As a somewhat chubby Swedish white kid whose imagery revolves around seemingly random consumer goods like bucket hats, plastic g-shock watches, Gatorade, Nintendo 64, and the ever-present Arizona iced tea, it was easy to dismiss Yung Lean as a joke or a meme when he came out with his mind-altering and imagery laden music videos like “Hurt” in 2013. However, the young rapper is now taken as a serious artist even outside his fanbase (to a degree), selling out shows in America and Europe and actually having the budget to produce music videos that don’t look like they were directed and edited by a heavily medicated monkey. Even pop superstar Justin Beiber is a fan. Strangely enough, there isn’t really a punchline with Yung Lean as absurd as his music and persona tends to be, and that fact renders his whole act as a giant anti-joke heavily seasoned with post-irony. Lean also fits into an unfortunate trend in hip-hop today where production supersedes the artist. For rappers like Chief Keef, Waka Flocka, and Yung Lean; lyricism, flow, and delivery are not the paramount considerations. “Is the beat bangin’?” If it is, then the record has done its job. Without the production chops of Lean’s “sadboy” cronies Yung Gud and Yung Sherman, the entire appeal of his music would helplessly unravel, leaving a skeleton made up of empty Arizona cans and old Nintendo cartridges with a bucket hat on top.
Wednesday, September 24, 2014
Tuesday, September 16, 2014
My top 30 albums list is done. Below is the video I did for the top 25, the other 5 are included in my Sputnik list here. Is number one REALLY Goblin? Find out by watching the video!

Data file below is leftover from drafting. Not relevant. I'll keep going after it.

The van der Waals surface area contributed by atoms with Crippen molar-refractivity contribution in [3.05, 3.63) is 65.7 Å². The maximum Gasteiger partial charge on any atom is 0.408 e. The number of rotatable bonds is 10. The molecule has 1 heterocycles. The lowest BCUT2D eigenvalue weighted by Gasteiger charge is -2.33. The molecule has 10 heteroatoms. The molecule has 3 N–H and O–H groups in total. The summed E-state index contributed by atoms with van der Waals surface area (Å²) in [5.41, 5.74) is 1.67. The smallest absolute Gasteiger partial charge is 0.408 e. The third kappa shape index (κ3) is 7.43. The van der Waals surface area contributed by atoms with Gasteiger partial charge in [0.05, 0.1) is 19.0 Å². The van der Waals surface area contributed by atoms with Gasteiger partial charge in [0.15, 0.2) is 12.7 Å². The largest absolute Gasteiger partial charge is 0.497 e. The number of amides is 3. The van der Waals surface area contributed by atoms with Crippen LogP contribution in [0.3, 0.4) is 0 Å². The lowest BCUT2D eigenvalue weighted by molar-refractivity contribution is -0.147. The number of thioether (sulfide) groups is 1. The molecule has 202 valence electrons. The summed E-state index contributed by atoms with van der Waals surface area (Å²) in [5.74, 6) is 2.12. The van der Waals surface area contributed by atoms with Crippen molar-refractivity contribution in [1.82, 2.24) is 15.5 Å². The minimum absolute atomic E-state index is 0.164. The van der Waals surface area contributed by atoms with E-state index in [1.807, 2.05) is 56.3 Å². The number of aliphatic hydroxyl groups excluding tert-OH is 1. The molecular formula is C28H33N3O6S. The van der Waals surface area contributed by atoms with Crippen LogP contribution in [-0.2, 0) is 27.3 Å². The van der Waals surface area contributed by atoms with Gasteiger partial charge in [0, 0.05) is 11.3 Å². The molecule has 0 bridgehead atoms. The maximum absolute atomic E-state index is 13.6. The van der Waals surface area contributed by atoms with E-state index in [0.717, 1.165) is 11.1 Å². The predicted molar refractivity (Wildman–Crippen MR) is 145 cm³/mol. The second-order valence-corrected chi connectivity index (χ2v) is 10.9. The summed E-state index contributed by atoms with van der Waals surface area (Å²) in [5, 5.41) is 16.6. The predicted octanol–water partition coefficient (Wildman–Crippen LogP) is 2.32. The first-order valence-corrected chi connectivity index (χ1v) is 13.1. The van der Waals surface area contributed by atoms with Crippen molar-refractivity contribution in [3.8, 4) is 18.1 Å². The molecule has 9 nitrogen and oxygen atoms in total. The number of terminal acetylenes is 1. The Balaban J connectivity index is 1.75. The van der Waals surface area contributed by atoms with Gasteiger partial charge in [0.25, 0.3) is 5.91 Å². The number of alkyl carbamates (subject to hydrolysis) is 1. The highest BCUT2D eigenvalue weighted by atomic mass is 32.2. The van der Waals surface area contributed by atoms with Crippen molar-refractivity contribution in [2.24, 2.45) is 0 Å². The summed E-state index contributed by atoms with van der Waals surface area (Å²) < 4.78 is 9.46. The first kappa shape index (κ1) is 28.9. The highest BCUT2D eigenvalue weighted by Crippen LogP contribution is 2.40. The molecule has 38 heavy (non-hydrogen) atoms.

Black Sabbath (and to a lesser extent, Led Zeppelin) may be responsible for “inventing” heavy metal, but it was the mighty, leather-clad Judas Priest who should be credited with defining what we commonly refer to as metal today. Priest was the band responsible for gradually subtracting the blues element out of heavy rock, and while there is certainly nothing negative about blues-based rock, we most likely would never know what thrash metal is - and in turn the various forms of extreme metal that came later – without this crucial shift in style. While purging the blues from their equation during their ‘70s years, Priest added a hefty dose of drama into their sound to balance things out (most likely influenced by Queen more than any other) and these kinds of dramatics can be seen all over the metal sphere today in bands like Candlemass and Blind Guardian. So when presented with a new album from such a monumentally important act in the pantheon of heavy metal, this late in their career at that, one has to ask “What could they possibly have to prove in 2014? Can I expect anything new? Is Judas Priest still the band flying the flag for metal?”
Monday, September 8, 2014
This video is kind of a long ramble where I repeat myself too much, so here is a condensation of my main points if you don't want to watch all 12 minutes of this shit...If you have any more questions after reading the list below then this vid may have the answers. If not, message me in the comments section.
Tuesday, September 2, 2014
I pronounce today to be a very good day and it's only a little after noon. My book club starts a new book today, I plan to go out on my bike for a while, and I think I'll even indulge on a rich, delicious cinnamon roll.
Oh, and the release date for My God Yung Lean's new album Unknown Memory has been revealed. I'm freaking out.